Something unusual is lurking in the depths of space: astronomers have discovered four weak objects that are very circular and brighter at their edges at radio wavelengths. And they are different from any class of astronomical object that has ever been seen before.
The objects, which look like distant circular islands, have been called strange radio circles or ORCs because of their shape and general peculiarity. Astronomers don̵
In a new article detailing the discovery, astronomers offer several possible explanations, but none fits the bill for all four new ORCs. After excluding objects such as supernovas, star-forming galaxies, planetary nebulae, and gravitational lenses – a magnification effect due to the bending of space-time by nearby massive objects – the astronomers speculate, among other things, that the objects could be shock waves left by some are an extragalactic event or possibly activity of a radio galaxy.
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“”[The objects] could indicate a new phenomenon that we haven’t really investigated yet, “said Kristine Spekkens, astronomer at the Royal Military College in Canada and at Queen’s University, who was not involved in the new study.” It may also be an extension of a previously known class of objects that we have not been able to explore. “
Spekkens added that the objects could also be caused by various phenomena. All four ORCs are bright at radio wavelengths, but invisible in visible, infrared and X-rays. However, two of the ORCs have galaxies at their center that are visible at visible wavelengths, suggesting that these objects may have been formed by these galaxies. Two ORCs also appear to be very close together, which means that their origins could be linked.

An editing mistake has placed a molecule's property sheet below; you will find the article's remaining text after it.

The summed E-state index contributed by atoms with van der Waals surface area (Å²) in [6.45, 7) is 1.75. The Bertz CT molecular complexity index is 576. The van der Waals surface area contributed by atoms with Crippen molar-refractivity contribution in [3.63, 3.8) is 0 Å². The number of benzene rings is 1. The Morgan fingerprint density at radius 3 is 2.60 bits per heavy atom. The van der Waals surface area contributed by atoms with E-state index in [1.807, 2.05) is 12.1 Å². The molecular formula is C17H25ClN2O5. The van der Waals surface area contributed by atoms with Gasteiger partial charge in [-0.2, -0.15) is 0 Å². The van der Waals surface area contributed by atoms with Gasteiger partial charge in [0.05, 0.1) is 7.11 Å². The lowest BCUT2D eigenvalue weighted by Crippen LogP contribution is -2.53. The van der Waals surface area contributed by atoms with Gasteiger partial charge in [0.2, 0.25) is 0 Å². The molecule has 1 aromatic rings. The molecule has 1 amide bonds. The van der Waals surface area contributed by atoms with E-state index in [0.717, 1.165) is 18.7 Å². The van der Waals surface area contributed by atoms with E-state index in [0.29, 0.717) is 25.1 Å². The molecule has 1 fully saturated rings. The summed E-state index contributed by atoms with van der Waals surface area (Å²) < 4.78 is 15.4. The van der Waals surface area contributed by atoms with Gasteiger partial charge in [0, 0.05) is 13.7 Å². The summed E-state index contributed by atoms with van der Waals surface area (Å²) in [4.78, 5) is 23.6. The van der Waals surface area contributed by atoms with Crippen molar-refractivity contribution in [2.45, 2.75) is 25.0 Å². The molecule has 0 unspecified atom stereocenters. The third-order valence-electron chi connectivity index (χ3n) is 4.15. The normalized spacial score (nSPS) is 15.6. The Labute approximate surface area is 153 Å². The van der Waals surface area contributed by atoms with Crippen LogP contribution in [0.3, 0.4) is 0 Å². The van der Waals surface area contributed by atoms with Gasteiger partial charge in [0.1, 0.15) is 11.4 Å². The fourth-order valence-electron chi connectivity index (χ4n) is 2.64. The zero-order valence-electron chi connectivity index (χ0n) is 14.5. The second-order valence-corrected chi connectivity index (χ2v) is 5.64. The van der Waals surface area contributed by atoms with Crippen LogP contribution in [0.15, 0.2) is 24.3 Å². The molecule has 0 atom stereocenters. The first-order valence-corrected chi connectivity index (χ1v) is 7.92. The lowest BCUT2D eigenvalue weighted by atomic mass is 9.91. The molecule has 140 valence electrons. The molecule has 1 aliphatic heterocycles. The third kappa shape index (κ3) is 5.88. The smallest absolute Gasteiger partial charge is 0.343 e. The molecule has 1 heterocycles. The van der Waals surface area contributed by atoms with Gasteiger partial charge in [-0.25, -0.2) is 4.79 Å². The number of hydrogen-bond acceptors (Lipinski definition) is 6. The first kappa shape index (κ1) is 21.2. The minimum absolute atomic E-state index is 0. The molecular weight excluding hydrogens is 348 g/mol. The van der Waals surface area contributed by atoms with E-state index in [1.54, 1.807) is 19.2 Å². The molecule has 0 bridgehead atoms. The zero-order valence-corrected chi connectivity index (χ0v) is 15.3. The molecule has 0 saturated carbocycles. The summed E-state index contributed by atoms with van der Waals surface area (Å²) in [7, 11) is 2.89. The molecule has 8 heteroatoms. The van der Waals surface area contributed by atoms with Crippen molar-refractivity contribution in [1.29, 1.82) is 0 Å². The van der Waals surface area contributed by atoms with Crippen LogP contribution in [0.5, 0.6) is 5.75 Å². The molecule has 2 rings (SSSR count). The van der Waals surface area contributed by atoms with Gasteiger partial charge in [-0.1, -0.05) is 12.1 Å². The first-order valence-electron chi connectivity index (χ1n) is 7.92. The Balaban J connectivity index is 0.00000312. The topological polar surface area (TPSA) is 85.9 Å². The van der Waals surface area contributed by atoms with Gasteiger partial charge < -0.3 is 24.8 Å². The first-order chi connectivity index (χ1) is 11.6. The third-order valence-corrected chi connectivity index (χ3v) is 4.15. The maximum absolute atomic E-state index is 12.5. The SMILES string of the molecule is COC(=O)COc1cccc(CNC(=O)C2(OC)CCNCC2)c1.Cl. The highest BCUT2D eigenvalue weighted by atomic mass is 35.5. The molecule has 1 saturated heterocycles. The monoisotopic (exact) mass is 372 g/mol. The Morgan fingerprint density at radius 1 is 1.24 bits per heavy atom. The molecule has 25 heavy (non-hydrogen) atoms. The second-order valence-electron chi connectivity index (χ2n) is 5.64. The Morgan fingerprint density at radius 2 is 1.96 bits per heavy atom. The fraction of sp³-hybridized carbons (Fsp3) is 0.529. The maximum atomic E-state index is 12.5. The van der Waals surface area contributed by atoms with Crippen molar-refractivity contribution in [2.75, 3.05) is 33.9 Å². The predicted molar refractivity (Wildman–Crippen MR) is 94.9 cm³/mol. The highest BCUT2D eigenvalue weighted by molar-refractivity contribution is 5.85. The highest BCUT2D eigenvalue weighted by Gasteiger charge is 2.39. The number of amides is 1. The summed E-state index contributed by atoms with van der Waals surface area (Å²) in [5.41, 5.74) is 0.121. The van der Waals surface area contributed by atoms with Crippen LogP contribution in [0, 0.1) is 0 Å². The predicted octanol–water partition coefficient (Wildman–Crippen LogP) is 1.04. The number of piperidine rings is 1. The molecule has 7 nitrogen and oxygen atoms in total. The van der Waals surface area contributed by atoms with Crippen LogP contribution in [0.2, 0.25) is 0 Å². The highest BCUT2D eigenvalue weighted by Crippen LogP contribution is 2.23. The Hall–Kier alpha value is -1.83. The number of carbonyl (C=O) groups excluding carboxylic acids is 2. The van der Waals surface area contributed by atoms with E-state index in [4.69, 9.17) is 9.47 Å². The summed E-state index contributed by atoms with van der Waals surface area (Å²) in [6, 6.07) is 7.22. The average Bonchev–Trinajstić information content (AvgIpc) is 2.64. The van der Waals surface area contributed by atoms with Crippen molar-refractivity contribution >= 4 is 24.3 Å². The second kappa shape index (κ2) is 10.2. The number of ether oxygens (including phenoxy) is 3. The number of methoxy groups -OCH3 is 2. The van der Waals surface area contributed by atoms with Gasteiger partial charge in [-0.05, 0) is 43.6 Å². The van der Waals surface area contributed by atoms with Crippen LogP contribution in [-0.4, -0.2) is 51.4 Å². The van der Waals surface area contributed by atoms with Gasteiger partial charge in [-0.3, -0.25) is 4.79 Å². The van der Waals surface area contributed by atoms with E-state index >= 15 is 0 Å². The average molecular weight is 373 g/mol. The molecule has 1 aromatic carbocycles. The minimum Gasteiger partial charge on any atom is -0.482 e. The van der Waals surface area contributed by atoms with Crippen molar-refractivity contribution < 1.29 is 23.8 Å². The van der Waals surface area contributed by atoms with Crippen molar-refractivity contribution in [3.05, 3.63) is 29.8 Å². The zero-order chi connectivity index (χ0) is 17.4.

Astronomers discovered three of the objects while imaging the night sky in radio frequencies. This was part of a pilot study for a new project called Evolutionary Map of the Universe (EMU). The EMU pilot used the Australian Square Kilometer Array Pathfinder (ASKAP) from July to November 2019. This radio telescope array uses 36 antennas that work together to observe a wide-angle view of the night sky. They found the fourth ORC in archive data collected by the Giant MetreWave Radio Telescope in India. This helped the astronomers to confirm the objects as real and not as an anomaly caused by problems with the ASKAP telescope or the way the data was analyzed.
Since only four of these special objects have been discovered so far, astronomers cannot yet determine the true nature of these structures. But the EMU survey is just beginning and astronomers expect it to reveal more unusual objects.
By combining the ability to see weak radio objects with a wide view, the survey is uniquely positioned to find new objects. WWU scientists have predicted that the project will find around 70 million new radio objects – an expansion of the current catalog by around 2.5 million.
“This is a really nice indication of the shape of things that can be expected in radio astronomy in the next few years,” Spekkens told Live Science. “History shows us that when we open a new one [avenue of looking at] Space to explore … we always find new and exciting things. “
The paper, which is available on the arXiv preprint website, has been submitted for publication by Nature Astronomy, where it is still under review.
Originally published on Live Science.